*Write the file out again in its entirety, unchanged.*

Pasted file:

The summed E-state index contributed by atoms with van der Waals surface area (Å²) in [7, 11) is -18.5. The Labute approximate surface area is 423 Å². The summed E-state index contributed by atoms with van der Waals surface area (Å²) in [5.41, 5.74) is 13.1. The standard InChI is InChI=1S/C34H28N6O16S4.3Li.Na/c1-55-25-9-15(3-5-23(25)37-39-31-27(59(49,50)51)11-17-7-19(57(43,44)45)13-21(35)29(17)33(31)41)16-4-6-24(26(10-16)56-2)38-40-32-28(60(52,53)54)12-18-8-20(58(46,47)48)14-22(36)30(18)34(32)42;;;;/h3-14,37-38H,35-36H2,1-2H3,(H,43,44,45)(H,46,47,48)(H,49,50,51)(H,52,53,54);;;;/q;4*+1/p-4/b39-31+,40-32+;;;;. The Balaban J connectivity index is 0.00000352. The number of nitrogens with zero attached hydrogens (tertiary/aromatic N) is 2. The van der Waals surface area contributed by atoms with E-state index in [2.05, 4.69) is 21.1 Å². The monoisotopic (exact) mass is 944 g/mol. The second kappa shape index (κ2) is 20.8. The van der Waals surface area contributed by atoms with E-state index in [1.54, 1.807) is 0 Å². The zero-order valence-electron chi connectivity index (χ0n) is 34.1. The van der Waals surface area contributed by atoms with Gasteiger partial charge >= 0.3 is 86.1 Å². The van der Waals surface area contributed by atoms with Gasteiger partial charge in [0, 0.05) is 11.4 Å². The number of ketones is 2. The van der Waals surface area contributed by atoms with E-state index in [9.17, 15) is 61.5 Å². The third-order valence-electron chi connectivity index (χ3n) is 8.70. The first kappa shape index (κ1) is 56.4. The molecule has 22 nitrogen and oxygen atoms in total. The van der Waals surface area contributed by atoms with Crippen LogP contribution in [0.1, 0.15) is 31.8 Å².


The summed E-state index contributed by atoms with van der Waals surface area (Å²) in [7, 11) is -18.5. The Labute approximate surface area is 423 Å². The summed E-state index contributed by atoms with van der Waals surface area (Å²) in [5.41, 5.74) is 13.1. The standard InChI is InChI=1S/C34H28N6O16S4.3Li.Na/c1-55-25-9-15(3-5-23(25)37-39-31-27(59(49,50)51)11-17-7-19(57(43,44)45)13-21(35)29(17)33(31)41)16-4-6-24(26(10-16)56-2)38-40-32-28(60(52,53)54)12-18-8-20(58(46,47)48)14-22(36)30(18)34(32)42;;;;/h3-14,37-38H,35-36H2,1-2H3,(H,43,44,45)(H,46,47,48)(H,49,50,51)(H,52,53,54);;;;/q;4*+1/p-4/b39-31+,40-32+;;;;. The Balaban J connectivity index is 0.00000352. The number of nitrogens with zero attached hydrogens (tertiary/aromatic N) is 2. The van der Waals surface area contributed by atoms with E-state index in [2.05, 4.69) is 21.1 Å². The monoisotopic (exact) mass is 944 g/mol. The second kappa shape index (κ2) is 20.8. The van der Waals surface area contributed by atoms with E-state index in [1.54, 1.807) is 0 Å². The zero-order valence-electron chi connectivity index (χ0n) is 34.1. The van der Waals surface area contributed by atoms with Gasteiger partial charge >= 0.3 is 86.1 Å². The van der Waals surface area contributed by atoms with Gasteiger partial charge in [0, 0.05) is 11.4 Å². The number of ketones is 2. The van der Waals surface area contributed by atoms with E-state index in [9.17, 15) is 61.5 Å². The third-order valence-electron chi connectivity index (χ3n) is 8.70. The first kappa shape index (κ1) is 56.4. The molecule has 22 nitrogen and oxygen atoms in total. The van der Waals surface area contributed by atoms with Crippen LogP contribution in [0.1, 0.15) is 31.8 Å².